Jarvis Shaffer, Mrs. Lou Bisbee,
Mrs. Harriet Mahoney, Mrs. Sadie
Sigsbee, Mrs. Esther Peavy, Mrs.
Kenneth Blake, Mrs. Ambrose Cha
pin and Mrs. Harold Buhman. The
luncheon table was most attractive
ly decorated with gay spring flowers.
Friends of Mr. and Mrs. Ray Kin-
ne, who learned wtn regret last
week of their transfer to Pendleton,
are honoring them this week with a
number of farewell parties.
Last Sunday Mr. and Mrs. L. E.
Dick held a supper party at their
home, with Mr. and Mrs. Kinne the
honor guests. Bridge was played
Church, Sunday, March 2nd, first
Sunday in Lent: Holy Communion,
8 a. m. Members of the Y. P. F.
especially invited to attend. Morn
ing prayer and sermon, 11 a. m.
Meeting of church committee in
parish house, Thursday, March 6th,
Y:3U p. m,
later in the evening, with Mr. A.' H.
Blankenship winning high score for
the men, and Mrs. Clyde Denney
high for the ladies.
Monday afternoon Mrs. B. C.
Pinckney entertained the Kensing
ton club at luncheon at her home,
with Mrs. Kinne receiving the best
wishes of the group.
Wednesday afternoon Mrs. A. H.
Blankenship invited members of the
Kensington club and Wednesday
duplicate club to Lucas Place for a
dessert bridge in honor of Mrs.
Kinne. Mrs. Ed Dick won high
score, Mrs. Clarence Rosewall sec
ond, and a guest prize was presented
to Mrs. Kinne.
Thursday afternoon Mrs. George
Howard and Mrs. Mark Merrill are
entertaining for Mrs. Kinne with
three tables of bridge at Mrs. Mer
rill s home.
'Mrs. Steve Thompson was hostess
to the Wednesday bridge club at her
home yesterday at a dessert bridge,
High score was won by Mrs. Garnet
Barratt and Mrs. L. D. Tibbies re
Mrs. Harold Cohn entertained her
duplicate club at her home last Tu
esday evening. Refreshments were
served at the close of play, and the
winning team was composed of Mrs.
Harry Tamblyn, Mrs. Agnes Cur
ran, Mrs. Mark Merrill and Mrs.
Mrs. Jap Crawford, accompanied
by Mrs. Tracy Moberg, who has been
visiting in Heppner, left Sunday for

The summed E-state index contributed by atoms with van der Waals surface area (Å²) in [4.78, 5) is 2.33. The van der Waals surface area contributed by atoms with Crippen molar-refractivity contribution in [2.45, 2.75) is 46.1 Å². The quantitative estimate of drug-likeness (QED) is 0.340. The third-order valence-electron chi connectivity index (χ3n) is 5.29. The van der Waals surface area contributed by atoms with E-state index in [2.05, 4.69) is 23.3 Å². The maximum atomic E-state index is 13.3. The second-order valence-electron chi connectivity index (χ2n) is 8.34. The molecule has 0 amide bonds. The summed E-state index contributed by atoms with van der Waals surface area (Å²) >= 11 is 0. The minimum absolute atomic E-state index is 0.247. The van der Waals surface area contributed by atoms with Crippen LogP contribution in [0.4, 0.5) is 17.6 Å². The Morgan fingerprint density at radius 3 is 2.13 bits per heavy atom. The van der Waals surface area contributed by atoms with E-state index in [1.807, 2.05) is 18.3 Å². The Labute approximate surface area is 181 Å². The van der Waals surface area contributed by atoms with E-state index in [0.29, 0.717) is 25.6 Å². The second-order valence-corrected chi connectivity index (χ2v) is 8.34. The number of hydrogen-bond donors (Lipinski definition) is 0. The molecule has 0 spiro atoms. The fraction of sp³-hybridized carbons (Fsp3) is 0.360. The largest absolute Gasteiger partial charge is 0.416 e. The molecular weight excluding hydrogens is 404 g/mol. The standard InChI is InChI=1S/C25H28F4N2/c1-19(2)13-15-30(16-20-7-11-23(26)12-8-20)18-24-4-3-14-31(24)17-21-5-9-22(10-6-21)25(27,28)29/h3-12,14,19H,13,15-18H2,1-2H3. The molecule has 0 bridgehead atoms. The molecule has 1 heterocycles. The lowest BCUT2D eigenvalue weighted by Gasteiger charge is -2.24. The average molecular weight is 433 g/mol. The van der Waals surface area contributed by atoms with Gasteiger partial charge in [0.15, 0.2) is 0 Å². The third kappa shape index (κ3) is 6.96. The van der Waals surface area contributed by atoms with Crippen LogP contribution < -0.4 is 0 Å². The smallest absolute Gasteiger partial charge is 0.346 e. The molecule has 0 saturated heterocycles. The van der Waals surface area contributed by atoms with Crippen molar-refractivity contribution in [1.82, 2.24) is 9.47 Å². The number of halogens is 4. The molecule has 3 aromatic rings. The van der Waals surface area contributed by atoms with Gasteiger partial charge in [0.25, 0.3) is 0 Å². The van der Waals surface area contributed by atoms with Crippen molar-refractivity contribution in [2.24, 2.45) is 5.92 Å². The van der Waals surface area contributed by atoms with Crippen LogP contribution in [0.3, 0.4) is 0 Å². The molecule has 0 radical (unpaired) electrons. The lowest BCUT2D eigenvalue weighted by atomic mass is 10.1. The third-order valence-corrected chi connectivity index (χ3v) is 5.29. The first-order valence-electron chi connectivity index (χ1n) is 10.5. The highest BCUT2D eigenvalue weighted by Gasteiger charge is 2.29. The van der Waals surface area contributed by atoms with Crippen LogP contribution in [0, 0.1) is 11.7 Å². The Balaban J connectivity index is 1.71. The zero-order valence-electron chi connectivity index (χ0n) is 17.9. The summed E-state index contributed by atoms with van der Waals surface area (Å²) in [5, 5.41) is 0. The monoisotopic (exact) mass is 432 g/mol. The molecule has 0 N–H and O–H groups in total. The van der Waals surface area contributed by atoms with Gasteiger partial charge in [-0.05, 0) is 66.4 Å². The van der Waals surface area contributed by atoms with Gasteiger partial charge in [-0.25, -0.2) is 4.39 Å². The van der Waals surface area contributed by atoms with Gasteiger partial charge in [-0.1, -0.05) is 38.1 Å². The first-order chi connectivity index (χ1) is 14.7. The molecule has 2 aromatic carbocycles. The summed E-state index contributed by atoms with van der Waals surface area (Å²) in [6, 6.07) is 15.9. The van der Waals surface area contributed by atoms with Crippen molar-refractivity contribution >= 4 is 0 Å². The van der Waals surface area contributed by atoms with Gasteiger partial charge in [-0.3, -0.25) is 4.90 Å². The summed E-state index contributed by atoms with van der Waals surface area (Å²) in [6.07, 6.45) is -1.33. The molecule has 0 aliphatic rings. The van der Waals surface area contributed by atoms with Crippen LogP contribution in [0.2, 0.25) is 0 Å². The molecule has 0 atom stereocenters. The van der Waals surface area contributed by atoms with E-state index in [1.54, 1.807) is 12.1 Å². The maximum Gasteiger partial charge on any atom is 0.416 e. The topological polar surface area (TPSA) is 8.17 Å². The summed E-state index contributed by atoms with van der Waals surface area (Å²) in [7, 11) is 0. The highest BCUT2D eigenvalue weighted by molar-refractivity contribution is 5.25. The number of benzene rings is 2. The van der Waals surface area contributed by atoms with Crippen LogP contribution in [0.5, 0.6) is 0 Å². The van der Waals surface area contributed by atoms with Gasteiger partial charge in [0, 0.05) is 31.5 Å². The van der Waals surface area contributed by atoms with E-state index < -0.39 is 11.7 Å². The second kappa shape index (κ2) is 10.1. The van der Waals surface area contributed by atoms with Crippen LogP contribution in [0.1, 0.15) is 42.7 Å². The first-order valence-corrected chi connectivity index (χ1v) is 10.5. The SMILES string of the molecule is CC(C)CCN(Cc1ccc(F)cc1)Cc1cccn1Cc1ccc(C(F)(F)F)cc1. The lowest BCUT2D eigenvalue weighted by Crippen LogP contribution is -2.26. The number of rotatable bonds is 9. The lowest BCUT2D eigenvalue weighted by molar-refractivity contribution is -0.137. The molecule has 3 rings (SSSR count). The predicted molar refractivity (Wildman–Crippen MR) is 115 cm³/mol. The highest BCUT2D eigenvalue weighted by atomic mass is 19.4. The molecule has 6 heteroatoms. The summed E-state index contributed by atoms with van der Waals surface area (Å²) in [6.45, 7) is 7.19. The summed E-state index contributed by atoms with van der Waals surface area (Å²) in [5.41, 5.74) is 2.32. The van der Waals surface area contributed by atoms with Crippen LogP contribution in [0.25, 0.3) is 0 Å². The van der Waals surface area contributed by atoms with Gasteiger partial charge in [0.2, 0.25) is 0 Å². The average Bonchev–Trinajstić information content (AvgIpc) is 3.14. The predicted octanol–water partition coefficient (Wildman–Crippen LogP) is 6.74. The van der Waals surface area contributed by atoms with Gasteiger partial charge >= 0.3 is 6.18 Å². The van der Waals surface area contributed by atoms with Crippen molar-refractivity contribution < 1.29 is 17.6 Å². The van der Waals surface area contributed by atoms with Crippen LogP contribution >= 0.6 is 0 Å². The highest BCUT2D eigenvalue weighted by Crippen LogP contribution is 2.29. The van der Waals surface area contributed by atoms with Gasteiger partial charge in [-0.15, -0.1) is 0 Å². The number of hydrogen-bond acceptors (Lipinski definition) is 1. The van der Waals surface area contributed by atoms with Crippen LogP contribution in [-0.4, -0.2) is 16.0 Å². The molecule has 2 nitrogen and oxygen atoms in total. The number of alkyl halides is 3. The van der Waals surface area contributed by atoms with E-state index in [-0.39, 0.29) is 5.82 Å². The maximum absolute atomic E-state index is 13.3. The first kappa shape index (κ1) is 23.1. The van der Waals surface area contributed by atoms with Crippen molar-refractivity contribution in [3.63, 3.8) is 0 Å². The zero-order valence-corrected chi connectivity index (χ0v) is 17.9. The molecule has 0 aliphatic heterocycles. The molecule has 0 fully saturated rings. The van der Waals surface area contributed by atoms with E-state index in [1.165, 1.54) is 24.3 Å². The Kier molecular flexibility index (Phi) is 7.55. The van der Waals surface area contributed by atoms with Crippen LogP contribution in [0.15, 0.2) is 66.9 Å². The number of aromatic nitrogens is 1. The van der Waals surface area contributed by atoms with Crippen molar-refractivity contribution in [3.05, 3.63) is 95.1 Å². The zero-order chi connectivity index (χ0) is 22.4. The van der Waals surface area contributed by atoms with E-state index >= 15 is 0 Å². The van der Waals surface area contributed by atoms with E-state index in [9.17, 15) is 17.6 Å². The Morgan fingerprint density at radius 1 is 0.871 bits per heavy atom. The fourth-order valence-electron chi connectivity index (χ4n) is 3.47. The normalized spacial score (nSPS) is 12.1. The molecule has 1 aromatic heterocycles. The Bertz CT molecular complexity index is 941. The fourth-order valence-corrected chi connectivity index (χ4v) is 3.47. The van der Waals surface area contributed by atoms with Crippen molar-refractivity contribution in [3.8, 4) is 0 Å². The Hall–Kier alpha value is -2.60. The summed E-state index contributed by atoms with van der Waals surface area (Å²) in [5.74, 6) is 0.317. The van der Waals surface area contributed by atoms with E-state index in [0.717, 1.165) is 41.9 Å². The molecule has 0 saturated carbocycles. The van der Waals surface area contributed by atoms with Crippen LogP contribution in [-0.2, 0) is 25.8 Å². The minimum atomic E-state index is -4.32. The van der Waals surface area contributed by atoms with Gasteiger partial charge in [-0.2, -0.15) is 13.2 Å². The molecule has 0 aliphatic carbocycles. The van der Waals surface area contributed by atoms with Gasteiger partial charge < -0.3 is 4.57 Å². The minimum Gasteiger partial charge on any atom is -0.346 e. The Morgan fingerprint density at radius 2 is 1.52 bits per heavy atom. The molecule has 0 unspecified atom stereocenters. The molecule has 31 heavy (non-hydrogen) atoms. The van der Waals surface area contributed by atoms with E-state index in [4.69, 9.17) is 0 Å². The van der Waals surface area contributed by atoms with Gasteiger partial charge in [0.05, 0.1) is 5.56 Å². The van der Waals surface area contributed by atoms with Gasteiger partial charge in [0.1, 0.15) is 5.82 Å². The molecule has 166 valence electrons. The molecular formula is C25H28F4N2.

a week's visit in Portland.
Mr. and Mrs. Bob Thompson left
Saturday for Portland, where Mr.
Thompson will receive medical at
tention. Mr. and Mrs. George Howard
drove to Portland last Sunday.
Mr. and Mrs. Ed Parker left
Thursday evening for Portland,
where they visited until the follow
ing day, then they drove to Corval
lis. There they attended the Oregon
state forest service banquet, and
visited until Sunday.
Mr. and Mrs. Merle Becket of Wal
lowa visited Mr. and Mrs. James G.
Thompson, Sr., over the week end.
Funeral service were held at
Hood River last Friday for Arthur
Farrington, Bickford, 77, who died
at the Hood River hospital on Wed
nesday of last week. He was the
father of Mrs. Edward Clark of this
city. Mr. Bickford was a merchant
in Hood River for 25 years, before
which time he organized the Term
inal Ice and Cold Storage company
in Portland. Regarding him the
Hood River News says: "In 1913 he
visited Hood River and decided to
make his home in the valley at Pine
Grove. There he acquired extensive
orchard acreage, part of which is
still retained by the family. But he
will be better remembered as owner
of the large store which serves the.l
Wheat Quota Election
Date Set Tentatively
A referendum among wheat
growers to determine whether or
not marketing quotas for wheat will
be ordered under the terms of the
AAA law became almost a certainty